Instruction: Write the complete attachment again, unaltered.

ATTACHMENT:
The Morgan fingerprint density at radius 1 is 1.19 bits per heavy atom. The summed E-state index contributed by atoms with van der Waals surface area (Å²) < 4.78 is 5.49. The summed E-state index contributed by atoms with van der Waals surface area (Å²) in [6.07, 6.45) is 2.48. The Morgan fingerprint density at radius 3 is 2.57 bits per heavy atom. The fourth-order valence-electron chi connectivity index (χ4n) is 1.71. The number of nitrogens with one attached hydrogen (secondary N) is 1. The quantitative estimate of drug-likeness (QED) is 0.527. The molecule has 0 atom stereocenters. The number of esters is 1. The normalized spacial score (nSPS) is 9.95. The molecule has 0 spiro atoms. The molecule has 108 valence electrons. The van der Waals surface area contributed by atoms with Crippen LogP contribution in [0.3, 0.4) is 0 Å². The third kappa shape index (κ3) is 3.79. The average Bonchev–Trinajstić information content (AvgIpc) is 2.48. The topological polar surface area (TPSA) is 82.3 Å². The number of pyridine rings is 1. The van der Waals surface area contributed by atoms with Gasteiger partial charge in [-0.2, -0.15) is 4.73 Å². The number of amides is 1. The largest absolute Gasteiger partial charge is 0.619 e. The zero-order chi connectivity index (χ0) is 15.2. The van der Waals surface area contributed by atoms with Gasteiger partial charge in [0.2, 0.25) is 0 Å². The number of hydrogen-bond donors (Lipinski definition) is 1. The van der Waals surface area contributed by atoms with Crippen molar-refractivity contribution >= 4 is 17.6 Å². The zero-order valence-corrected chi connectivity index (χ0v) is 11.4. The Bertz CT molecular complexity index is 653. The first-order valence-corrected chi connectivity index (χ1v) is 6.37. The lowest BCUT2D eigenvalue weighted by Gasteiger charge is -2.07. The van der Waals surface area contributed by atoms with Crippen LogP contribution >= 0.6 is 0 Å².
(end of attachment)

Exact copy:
The Morgan fingerprint density at radius 1 is 1.19 bits per heavy atom. The summed E-state index contributed by atoms with van der Waals surface area (Å²) < 4.78 is 5.49. The summed E-state index contributed by atoms with van der Waals surface area (Å²) in [6.07, 6.45) is 2.48. The Morgan fingerprint density at radius 3 is 2.57 bits per heavy atom. The fourth-order valence-electron chi connectivity index (χ4n) is 1.71. The number of nitrogens with one attached hydrogen (secondary N) is 1. The quantitative estimate of drug-likeness (QED) is 0.527. The molecule has 0 atom stereocenters. The number of esters is 1. The normalized spacial score (nSPS) is 9.95. The molecule has 0 spiro atoms. The molecule has 108 valence electrons. The van der Waals surface area contributed by atoms with Crippen LogP contribution in [0.3, 0.4) is 0 Å². The third kappa shape index (κ3) is 3.79. The average Bonchev–Trinajstić information content (AvgIpc) is 2.48. The topological polar surface area (TPSA) is 82.3 Å². The number of pyridine rings is 1. The van der Waals surface area contributed by atoms with Gasteiger partial charge in [-0.2, -0.15) is 4.73 Å². The number of amides is 1. The largest absolute Gasteiger partial charge is 0.619 e. The zero-order chi connectivity index (χ0) is 15.2. The van der Waals surface area contributed by atoms with Gasteiger partial charge in [0.2, 0.25) is 0 Å². The number of hydrogen-bond donors (Lipinski definition) is 1. The van der Waals surface area contributed by atoms with Crippen molar-refractivity contribution >= 4 is 17.6 Å². The zero-order valence-corrected chi connectivity index (χ0v) is 11.4. The Bertz CT molecular complexity index is 653. The first-order valence-corrected chi connectivity index (χ1v) is 6.37. The lowest BCUT2D eigenvalue weighted by Gasteiger charge is -2.07. The van der Waals surface area contributed by atoms with Crippen LogP contribution >= 0.6 is 0 Å².